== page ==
Grassroots in the Enterprise: Industry Clouds Forming

Cloud computing has infiltrated the enterprise, accelerating innovation and disrupting industries worldwide. Although businesses broadly understand that cloud technologies deliver agility and unlock efficiencies, the process of digital transformation can be an intimidating and complex process for an individual company to undertake. For organizations interested in adopting cloud technologies but uncertain about the best way forward, a new option has recently emerged: industry clouds.

What Is an Industry Cloud?

Industry clouds are formed when like-minded, but typically non-competitive, organizations coordinate among themselves to adopt and share cloud resources. Companies with mutual business challenges come together to share both the costs and benefits of cloud technologies. These grassroots phenomena, also referred to as vertical clouds, are unique collaborations designed to meet distinct industry requirements, such as the need to legally protect data or adhere to specific financial regulations. And for organizations new to cloud technologies, industry clouds offer a turnkey option to migrate to the cloud.

One example of an industry cloud is Europe’s Cloud Collaborative Manufacturing Networks (C2NET), a consortium of small and medium-sized manufacturers who collaborate to optimize manufacturing and logistic supply chains. As part of its industry cloud, C2NET has developed four pilot programs around automotive manufacturing, dermo-cosmetics, industrial parks, and hydraulic and lubrication. The pilot programs offer a way for organizations to share cloud costs, learnings, and resources, and to better address common problems.

Industry clouds aren’t exclusive to specific sectors or geographic regions and have emerged organically in other verticals, including healthcare and education. For instance, IlliniCloud is a nonprofit cooperative that began in Bloomington, Illinois, as a low-risk way for school districts to share costs and adopt cloud technologies. This industry cloud, distinct to the needs of education, has not only spread to school districts across the state but to several other states, as well.

Why Industry Clouds?

Several business considerations are driving the development of industry clouds: the search for new revenue streams, the need to remediate risk, the pursuit of effective digital transformation strategies, and the necessity to innovate faster and increase agility. Cloud technologies address all of these business needs, but for companies unsure of how to capture the value of the cloud, an industry cloud offers a low-risk option.

For many organizations, the adoption of cloud technologies is similar to the implementation of an Enterprise Resource Planning (ERP) system. Typically, a business will buy an off-the-shelf ERP system and then spend significant time and resources customizing that basic system to meet the specific needs of the business.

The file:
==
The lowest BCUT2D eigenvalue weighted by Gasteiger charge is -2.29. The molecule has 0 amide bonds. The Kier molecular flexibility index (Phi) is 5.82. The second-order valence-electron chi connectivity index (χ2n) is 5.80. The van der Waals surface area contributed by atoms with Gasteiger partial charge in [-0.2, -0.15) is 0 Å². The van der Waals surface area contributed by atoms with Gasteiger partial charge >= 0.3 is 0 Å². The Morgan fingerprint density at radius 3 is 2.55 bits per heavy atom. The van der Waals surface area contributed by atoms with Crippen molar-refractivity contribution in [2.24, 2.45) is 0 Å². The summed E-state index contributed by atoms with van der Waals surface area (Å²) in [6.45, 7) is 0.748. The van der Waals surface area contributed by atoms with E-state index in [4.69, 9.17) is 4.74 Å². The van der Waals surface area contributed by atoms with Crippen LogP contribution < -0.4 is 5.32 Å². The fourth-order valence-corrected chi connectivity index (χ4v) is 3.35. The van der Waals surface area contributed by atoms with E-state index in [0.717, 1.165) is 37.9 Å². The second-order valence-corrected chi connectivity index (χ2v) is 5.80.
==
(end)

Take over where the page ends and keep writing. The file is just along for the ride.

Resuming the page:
In a similar way, especially for industries with compliance or regulatory requirements, collaborating on the creation of an industry cloud offers a way for companies to share customization costs, establish domain expertise, and address unique industry needs without the same level of capital and operational expenditure. Industry clouds allow companies to share risks and costs that don’t directly impact competitive advantage, such as regulatory compliance.

What Are the Advantages of an Industry Cloud?

Industry clouds enable companies to share compute, data, and storage resources that have been customized for the needs of a specific sector. For instance, organizations collaborating on the C2NET industry cloud share real-time data analytics and supply chain management information from mobile devices such as PCs, tablets, and smartphones. The aggregated data in an industry cloud enables more accurate measurement and decision-making for all participating organizations. The companies share best practices and collaborate on security, as well.

Industry clouds also reduce IT spending and minimize risk by sharing both across multiple organizations. For example, all healthcare companies in the United States must comply with the Health Insurance Portability and Accountability Act of 1996 (HIPPA) to protect patient medical data, banks are subject to regulatory compliance, and educational institutions must protect the data of minors. Industry clouds are designed to address these types of specific, vertical challenges while offering the benefits of mutual cooperation.

What Is the Future of Industry Clouds?

As companies continue on the journey to digital transformation, industry clouds offer a shared-cost, low-risk engagement with cloud technologies. Within a highly dynamic cloud market, industry clouds provide a straightforward solution for organizations looking for turnkey cloud solutions.